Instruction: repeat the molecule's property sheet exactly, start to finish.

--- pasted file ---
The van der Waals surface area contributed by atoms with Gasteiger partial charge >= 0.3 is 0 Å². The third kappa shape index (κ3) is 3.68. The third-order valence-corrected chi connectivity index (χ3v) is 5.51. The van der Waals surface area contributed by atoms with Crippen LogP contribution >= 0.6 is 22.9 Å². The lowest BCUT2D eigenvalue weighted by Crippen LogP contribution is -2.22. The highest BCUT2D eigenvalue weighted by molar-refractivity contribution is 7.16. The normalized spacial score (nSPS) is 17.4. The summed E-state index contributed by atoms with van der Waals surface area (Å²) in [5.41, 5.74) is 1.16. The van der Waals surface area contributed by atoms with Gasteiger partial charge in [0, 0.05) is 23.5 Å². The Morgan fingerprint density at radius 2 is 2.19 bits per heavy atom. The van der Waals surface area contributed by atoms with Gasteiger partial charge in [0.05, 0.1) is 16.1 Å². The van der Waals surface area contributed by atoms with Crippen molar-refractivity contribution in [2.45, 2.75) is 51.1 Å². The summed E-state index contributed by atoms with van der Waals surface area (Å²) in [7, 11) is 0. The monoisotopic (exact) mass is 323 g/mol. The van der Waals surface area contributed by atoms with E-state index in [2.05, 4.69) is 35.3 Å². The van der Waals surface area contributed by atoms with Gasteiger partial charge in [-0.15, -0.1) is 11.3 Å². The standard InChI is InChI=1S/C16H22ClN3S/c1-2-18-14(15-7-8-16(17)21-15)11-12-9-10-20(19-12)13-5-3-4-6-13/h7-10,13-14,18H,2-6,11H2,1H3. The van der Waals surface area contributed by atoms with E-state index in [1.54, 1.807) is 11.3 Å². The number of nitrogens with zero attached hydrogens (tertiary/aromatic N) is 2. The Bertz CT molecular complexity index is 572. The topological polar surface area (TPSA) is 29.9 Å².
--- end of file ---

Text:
The van der Waals surface area contributed by atoms with Gasteiger partial charge >= 0.3 is 0 Å². The third kappa shape index (κ3) is 3.68. The third-order valence-corrected chi connectivity index (χ3v) is 5.51. The van der Waals surface area contributed by atoms with Crippen LogP contribution >= 0.6 is 22.9 Å². The lowest BCUT2D eigenvalue weighted by Crippen LogP contribution is -2.22. The highest BCUT2D eigenvalue weighted by molar-refractivity contribution is 7.16. The normalized spacial score (nSPS) is 17.4. The summed E-state index contributed by atoms with van der Waals surface area (Å²) in [5.41, 5.74) is 1.16. The van der Waals surface area contributed by atoms with Gasteiger partial charge in [0, 0.05) is 23.5 Å². The Morgan fingerprint density at radius 2 is 2.19 bits per heavy atom. The van der Waals surface area contributed by atoms with Gasteiger partial charge in [0.05, 0.1) is 16.1 Å². The van der Waals surface area contributed by atoms with Crippen molar-refractivity contribution in [2.45, 2.75) is 51.1 Å². The summed E-state index contributed by atoms with van der Waals surface area (Å²) in [7, 11) is 0. The monoisotopic (exact) mass is 323 g/mol. The van der Waals surface area contributed by atoms with E-state index in [2.05, 4.69) is 35.3 Å². The van der Waals surface area contributed by atoms with Gasteiger partial charge in [-0.15, -0.1) is 11.3 Å². The standard InChI is InChI=1S/C16H22ClN3S/c1-2-18-14(15-7-8-16(17)21-15)11-12-9-10-20(19-12)13-5-3-4-6-13/h7-10,13-14,18H,2-6,11H2,1H3. The van der Waals surface area contributed by atoms with E-state index in [1.54, 1.807) is 11.3 Å². The number of nitrogens with zero attached hydrogens (tertiary/aromatic N) is 2. The Bertz CT molecular complexity index is 572. The topological polar surface area (TPSA) is 29.9 Å².